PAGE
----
Invasion and metastasis are the basic and dangerous biological behaviors of cancer, which are orchestrated and driven by a combination of cancer cells and cancer stromal cells. Evaluating the stromal activation, which is parallel to cancer cell growth and invasion, would elucidate the complex evolution between cancer cells and TME. Our ability to interpret and model behavior of cancer cells has been limited by the difficulties of measuring stromal differences, for example, comparing activated stromal and nonactivated stromal cells, particularly at the holistic level.
For this purpose, multiple molecules, cells and architecture that are involved in stromal activation should be directly visualized and quantified histologically. Our previous studies have showed that QDs have unique optical and electronic properties such as size-tunable light emission, superior signal brightness, resistance to photobleaching and simultaneous excitation of multiple fluorescence colors.25–27 QDs have gained broad application in many areas of biology.28 The versatile properties of QDs have allowed investigators to conduct biological studies with extended spatiotemporal capabilities.29 Liu et al have revealed extensive tumor heterogeneity at the molecular, cellular, and architectural levels by the multiplexed QDs and wavelength-resolved spectral imaging for molecular mapping of tumor heterogeneity on human prostate cancer tissue specimens.30 Multiplexed detection of biomarker in lung cancer, triple-negative breast cancer and head and neck cancer is possible.31–33 Herein, the unique optical and electronic properties of QDs have been fully displayed. Then, we established QD probe-based multiplexed spectrum molecular imaging method to simultaneously obtain the essential stromal activation-correlated molecular, cellular, morphological and quantifying information and reveal the spatial evolution of LOX expression and stromal activation (angiogenesis, immune cells infiltration, ECM remodeling).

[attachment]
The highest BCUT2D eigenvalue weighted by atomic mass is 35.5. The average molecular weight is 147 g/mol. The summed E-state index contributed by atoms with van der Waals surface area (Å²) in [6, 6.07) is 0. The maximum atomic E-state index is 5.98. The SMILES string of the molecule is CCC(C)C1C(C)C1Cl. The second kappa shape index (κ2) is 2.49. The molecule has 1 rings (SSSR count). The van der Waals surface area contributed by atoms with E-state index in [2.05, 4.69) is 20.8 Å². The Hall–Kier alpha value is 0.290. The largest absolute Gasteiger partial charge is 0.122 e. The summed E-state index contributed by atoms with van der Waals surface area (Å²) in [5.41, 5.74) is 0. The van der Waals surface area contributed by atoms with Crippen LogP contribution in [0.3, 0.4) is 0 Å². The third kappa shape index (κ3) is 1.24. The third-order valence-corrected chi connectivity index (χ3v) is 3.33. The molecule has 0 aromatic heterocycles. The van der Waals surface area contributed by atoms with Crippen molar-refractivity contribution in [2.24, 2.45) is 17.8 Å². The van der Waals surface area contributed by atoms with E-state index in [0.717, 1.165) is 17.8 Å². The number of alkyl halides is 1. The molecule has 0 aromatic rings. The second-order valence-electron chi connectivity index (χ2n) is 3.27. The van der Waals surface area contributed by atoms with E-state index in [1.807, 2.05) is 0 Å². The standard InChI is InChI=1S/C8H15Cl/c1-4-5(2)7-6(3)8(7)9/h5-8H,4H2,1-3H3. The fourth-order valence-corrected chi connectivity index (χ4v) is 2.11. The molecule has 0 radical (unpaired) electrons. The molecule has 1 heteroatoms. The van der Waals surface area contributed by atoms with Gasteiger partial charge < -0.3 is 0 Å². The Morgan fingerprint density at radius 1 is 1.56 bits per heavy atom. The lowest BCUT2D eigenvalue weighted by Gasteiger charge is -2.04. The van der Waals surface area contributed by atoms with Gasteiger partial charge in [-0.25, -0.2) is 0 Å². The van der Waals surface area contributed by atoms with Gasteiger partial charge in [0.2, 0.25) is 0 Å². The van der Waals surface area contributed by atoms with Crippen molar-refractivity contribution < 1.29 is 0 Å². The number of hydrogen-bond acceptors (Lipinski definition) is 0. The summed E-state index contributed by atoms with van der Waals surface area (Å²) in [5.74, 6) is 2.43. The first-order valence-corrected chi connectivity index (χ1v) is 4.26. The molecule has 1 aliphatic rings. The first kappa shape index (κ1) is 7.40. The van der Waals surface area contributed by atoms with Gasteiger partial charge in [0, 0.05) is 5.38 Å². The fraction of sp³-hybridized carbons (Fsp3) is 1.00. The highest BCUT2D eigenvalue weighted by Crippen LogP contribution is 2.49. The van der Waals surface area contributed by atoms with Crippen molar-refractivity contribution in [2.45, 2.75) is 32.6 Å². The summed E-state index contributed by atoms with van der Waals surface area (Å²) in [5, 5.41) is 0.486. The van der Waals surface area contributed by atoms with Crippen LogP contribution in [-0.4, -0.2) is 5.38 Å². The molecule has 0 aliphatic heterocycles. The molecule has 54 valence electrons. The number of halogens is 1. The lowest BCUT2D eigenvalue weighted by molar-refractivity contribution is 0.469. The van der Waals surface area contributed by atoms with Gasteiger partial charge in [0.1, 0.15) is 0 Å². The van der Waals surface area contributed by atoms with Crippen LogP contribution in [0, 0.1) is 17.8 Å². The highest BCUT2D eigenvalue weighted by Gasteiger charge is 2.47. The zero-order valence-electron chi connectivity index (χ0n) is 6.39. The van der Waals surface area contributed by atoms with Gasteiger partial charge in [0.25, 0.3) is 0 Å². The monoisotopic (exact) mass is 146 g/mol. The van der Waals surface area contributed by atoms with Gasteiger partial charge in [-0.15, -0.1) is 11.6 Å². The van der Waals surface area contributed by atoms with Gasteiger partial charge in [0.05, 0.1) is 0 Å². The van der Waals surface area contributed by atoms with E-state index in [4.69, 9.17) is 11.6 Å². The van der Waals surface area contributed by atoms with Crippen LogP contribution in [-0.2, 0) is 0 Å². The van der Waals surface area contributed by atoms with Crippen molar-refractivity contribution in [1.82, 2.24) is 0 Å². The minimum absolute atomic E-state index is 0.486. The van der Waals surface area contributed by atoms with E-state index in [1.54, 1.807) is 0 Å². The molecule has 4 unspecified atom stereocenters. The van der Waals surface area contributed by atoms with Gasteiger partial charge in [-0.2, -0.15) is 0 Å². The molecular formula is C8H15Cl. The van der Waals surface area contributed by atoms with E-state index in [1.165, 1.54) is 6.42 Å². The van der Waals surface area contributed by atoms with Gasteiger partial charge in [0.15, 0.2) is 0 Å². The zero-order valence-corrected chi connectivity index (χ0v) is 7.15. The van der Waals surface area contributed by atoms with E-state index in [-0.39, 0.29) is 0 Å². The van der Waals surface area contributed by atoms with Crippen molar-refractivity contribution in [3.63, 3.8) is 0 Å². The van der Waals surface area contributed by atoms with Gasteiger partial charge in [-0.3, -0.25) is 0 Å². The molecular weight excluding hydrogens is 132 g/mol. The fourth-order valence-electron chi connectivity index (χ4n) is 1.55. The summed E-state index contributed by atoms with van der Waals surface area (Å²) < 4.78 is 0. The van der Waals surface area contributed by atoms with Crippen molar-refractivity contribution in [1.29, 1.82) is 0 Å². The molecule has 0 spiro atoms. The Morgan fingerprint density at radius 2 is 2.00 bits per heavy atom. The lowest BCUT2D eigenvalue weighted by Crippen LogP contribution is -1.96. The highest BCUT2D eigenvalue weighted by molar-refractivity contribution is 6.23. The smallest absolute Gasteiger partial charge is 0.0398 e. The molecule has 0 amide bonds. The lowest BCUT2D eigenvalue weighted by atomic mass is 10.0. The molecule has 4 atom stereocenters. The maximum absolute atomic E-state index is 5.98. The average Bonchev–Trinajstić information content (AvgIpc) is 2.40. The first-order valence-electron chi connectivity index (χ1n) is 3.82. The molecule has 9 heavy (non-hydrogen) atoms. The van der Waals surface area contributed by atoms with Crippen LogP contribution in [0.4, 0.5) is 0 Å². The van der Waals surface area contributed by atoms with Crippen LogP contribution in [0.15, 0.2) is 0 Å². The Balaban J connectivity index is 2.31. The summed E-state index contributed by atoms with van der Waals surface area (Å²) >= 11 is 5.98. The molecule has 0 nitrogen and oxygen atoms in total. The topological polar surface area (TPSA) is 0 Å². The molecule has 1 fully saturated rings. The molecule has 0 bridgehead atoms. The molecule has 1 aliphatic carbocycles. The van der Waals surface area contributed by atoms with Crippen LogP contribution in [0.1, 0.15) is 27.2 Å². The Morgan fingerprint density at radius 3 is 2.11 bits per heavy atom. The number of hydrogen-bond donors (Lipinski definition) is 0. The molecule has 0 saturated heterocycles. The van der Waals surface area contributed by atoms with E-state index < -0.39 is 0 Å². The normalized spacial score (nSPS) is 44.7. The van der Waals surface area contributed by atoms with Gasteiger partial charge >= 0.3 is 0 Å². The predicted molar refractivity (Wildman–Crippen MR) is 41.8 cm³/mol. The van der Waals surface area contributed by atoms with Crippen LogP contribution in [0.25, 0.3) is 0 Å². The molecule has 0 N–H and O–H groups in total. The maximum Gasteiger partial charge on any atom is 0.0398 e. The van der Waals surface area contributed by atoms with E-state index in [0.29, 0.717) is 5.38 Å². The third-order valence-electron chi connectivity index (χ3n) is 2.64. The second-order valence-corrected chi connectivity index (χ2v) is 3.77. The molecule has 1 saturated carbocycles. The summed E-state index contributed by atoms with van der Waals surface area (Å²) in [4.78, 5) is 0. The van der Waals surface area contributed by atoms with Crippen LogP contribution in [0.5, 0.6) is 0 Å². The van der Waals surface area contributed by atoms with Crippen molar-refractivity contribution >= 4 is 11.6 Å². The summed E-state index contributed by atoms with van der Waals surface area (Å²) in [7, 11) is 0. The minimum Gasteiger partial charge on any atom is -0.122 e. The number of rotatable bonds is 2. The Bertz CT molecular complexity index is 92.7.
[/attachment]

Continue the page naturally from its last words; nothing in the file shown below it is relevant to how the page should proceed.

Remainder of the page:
With the established imaging and quantifying method, we conducted this study to answer the important question that whether LOX promotes GC progression and could be used as a marker for stromal activation. LOX is an extracellular amine oxidase whose primary function is to posttranslationally modify collagens and elastin in the ECM, thereby catalyzing the covalent crosslinking of fibers.34 The expression of LOX family members is tightly controlled during normal development; however, aberrant expression and activity of these proteins have been reported in a range of diseases, as well as in many cancers.35 Nilsson et al36 have showed that the LOX levels both in tumors and in the surrounding tumor-bearing organs are apparently related to prostate cancer aggressiveness. High expression of LOX is related to worse outcome in some cancer, such as astrocytomas, non-small lung cancer and GC.37–39 Notably, the protein LOX has also been shown to have antitumor activity in several cancer types, including GC, lung cancer and nasopharyngeal carcinoma.40–42 In this study, we also found that the expression of LOX was significantly increased in tumor tissues compared to peritumoral tissues. LOX was expressed in cancer cells and stromal cells and correlated with cancer progression. Different to some studies focused on breast cancer implicate that LOX precedes and facilitates the spread of the cancer cells to distant organs, such as the bone and lung,18,43 this study showed that patients with a high expression of LOX seem to be in a high risk of recurrence, especially local–regional recurrence.